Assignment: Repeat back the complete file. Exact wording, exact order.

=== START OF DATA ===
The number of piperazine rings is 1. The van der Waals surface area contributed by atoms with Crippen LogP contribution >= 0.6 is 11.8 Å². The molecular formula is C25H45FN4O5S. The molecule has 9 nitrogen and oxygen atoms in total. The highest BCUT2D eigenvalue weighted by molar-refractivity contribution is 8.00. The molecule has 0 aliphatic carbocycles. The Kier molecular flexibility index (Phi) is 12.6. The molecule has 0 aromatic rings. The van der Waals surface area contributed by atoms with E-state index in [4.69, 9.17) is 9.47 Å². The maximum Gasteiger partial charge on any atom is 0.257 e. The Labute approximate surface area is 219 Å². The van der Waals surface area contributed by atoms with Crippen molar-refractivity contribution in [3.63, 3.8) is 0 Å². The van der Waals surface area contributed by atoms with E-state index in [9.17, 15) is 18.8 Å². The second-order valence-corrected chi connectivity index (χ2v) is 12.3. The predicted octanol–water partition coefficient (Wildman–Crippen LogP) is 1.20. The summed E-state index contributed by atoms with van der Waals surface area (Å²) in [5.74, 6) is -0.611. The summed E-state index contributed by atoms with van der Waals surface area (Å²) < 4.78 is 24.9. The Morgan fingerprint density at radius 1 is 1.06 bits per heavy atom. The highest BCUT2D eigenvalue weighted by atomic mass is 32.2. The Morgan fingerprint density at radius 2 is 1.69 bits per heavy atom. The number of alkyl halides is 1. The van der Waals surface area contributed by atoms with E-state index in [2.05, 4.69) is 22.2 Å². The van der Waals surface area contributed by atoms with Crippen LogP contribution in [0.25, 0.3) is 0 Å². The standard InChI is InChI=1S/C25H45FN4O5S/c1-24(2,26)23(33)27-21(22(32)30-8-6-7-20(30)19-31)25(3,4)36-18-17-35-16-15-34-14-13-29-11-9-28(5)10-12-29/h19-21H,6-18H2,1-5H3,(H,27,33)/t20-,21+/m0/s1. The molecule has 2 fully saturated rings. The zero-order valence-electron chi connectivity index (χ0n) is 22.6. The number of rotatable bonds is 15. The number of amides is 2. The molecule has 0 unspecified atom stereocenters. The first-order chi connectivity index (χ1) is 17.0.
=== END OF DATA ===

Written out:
The number of piperazine rings is 1. The van der Waals surface area contributed by atoms with Crippen LogP contribution >= 0.6 is 11.8 Å². The molecular formula is C25H45FN4O5S. The molecule has 9 nitrogen and oxygen atoms in total. The highest BCUT2D eigenvalue weighted by molar-refractivity contribution is 8.00. The molecule has 0 aliphatic carbocycles. The Kier molecular flexibility index (Phi) is 12.6. The molecule has 0 aromatic rings. The van der Waals surface area contributed by atoms with E-state index in [4.69, 9.17) is 9.47 Å². The maximum Gasteiger partial charge on any atom is 0.257 e. The Labute approximate surface area is 219 Å². The van der Waals surface area contributed by atoms with Crippen molar-refractivity contribution in [3.63, 3.8) is 0 Å². The van der Waals surface area contributed by atoms with E-state index in [9.17, 15) is 18.8 Å². The second-order valence-corrected chi connectivity index (χ2v) is 12.3. The predicted octanol–water partition coefficient (Wildman–Crippen LogP) is 1.20. The summed E-state index contributed by atoms with van der Waals surface area (Å²) in [5.74, 6) is -0.611. The summed E-state index contributed by atoms with van der Waals surface area (Å²) < 4.78 is 24.9. The Morgan fingerprint density at radius 1 is 1.06 bits per heavy atom. The highest BCUT2D eigenvalue weighted by atomic mass is 32.2. The Morgan fingerprint density at radius 2 is 1.69 bits per heavy atom. The number of alkyl halides is 1. The van der Waals surface area contributed by atoms with E-state index in [2.05, 4.69) is 22.2 Å². The van der Waals surface area contributed by atoms with Crippen LogP contribution in [0.25, 0.3) is 0 Å². The standard InChI is InChI=1S/C25H45FN4O5S/c1-24(2,26)23(33)27-21(22(32)30-8-6-7-20(30)19-31)25(3,4)36-18-17-35-16-15-34-14-13-29-11-9-28(5)10-12-29/h19-21H,6-18H2,1-5H3,(H,27,33)/t20-,21+/m0/s1. The molecule has 2 fully saturated rings. The zero-order valence-electron chi connectivity index (χ0n) is 22.6. The number of rotatable bonds is 15. The number of amides is 2. The molecule has 0 unspecified atom stereocenters. The first-order chi connectivity index (χ1) is 17.0.